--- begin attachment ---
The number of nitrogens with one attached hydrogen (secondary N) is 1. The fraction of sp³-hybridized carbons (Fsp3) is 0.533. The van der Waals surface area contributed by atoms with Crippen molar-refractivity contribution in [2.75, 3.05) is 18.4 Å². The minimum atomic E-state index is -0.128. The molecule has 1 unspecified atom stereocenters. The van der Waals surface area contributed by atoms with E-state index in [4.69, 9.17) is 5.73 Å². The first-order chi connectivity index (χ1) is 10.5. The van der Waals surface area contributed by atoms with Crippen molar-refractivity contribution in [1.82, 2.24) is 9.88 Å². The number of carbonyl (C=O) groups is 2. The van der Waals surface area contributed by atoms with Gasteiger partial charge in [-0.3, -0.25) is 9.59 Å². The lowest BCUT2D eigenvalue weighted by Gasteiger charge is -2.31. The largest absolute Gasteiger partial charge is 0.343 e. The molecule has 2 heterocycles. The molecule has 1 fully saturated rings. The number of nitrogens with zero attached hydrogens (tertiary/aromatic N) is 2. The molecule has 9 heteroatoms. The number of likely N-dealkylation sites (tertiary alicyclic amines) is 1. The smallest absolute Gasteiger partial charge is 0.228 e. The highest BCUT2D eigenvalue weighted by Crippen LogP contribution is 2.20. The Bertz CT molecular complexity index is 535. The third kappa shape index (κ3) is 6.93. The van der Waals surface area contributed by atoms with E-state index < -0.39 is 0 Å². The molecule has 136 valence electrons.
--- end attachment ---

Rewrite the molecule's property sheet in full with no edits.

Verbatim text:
The number of nitrogens with one attached hydrogen (secondary N) is 1. The fraction of sp³-hybridized carbons (Fsp3) is 0.533. The van der Waals surface area contributed by atoms with Crippen molar-refractivity contribution in [2.75, 3.05) is 18.4 Å². The minimum atomic E-state index is -0.128. The molecule has 1 unspecified atom stereocenters. The van der Waals surface area contributed by atoms with E-state index in [4.69, 9.17) is 5.73 Å². The first-order chi connectivity index (χ1) is 10.5. The van der Waals surface area contributed by atoms with Crippen molar-refractivity contribution in [1.82, 2.24) is 9.88 Å². The number of carbonyl (C=O) groups is 2. The van der Waals surface area contributed by atoms with Gasteiger partial charge in [-0.3, -0.25) is 9.59 Å². The lowest BCUT2D eigenvalue weighted by Gasteiger charge is -2.31. The largest absolute Gasteiger partial charge is 0.343 e. The molecule has 2 heterocycles. The molecule has 1 fully saturated rings. The number of nitrogens with zero attached hydrogens (tertiary/aromatic N) is 2. The molecule has 9 heteroatoms. The number of likely N-dealkylation sites (tertiary alicyclic amines) is 1. The smallest absolute Gasteiger partial charge is 0.228 e. The highest BCUT2D eigenvalue weighted by Crippen LogP contribution is 2.20. The Bertz CT molecular complexity index is 535. The third kappa shape index (κ3) is 6.93. The van der Waals surface area contributed by atoms with E-state index < -0.39 is 0 Å². The molecule has 136 valence electrons.